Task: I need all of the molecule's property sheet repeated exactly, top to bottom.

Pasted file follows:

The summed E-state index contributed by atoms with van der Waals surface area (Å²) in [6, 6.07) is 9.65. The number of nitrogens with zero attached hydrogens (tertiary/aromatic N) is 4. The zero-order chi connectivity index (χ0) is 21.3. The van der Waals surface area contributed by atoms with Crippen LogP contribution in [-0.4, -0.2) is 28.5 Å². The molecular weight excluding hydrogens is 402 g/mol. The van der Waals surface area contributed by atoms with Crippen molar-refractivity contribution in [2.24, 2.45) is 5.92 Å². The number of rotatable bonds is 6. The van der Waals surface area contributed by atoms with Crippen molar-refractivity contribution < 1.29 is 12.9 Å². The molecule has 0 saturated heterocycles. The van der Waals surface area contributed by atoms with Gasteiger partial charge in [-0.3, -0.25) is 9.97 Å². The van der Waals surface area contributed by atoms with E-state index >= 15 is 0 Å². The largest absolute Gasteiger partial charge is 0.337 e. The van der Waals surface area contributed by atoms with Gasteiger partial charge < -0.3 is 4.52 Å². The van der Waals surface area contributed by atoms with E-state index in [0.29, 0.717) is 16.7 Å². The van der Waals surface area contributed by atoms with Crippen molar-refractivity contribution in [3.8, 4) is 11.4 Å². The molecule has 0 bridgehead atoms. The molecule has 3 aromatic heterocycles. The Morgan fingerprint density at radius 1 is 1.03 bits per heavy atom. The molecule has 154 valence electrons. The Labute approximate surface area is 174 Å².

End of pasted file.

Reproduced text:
The summed E-state index contributed by atoms with van der Waals surface area (Å²) in [6, 6.07) is 9.65. The number of nitrogens with zero attached hydrogens (tertiary/aromatic N) is 4. The zero-order chi connectivity index (χ0) is 21.3. The van der Waals surface area contributed by atoms with Crippen LogP contribution in [-0.4, -0.2) is 28.5 Å². The molecular weight excluding hydrogens is 402 g/mol. The van der Waals surface area contributed by atoms with Crippen molar-refractivity contribution in [2.24, 2.45) is 5.92 Å². The number of rotatable bonds is 6. The van der Waals surface area contributed by atoms with Crippen molar-refractivity contribution < 1.29 is 12.9 Å². The molecule has 0 saturated heterocycles. The van der Waals surface area contributed by atoms with Gasteiger partial charge in [-0.3, -0.25) is 9.97 Å². The van der Waals surface area contributed by atoms with E-state index >= 15 is 0 Å². The largest absolute Gasteiger partial charge is 0.337 e. The van der Waals surface area contributed by atoms with Gasteiger partial charge < -0.3 is 4.52 Å². The van der Waals surface area contributed by atoms with E-state index in [0.29, 0.717) is 16.7 Å². The van der Waals surface area contributed by atoms with Crippen molar-refractivity contribution in [3.8, 4) is 11.4 Å². The molecule has 0 bridgehead atoms. The molecule has 3 aromatic heterocycles. The Morgan fingerprint density at radius 1 is 1.03 bits per heavy atom. The molecule has 154 valence electrons. The Labute approximate surface area is 174 Å².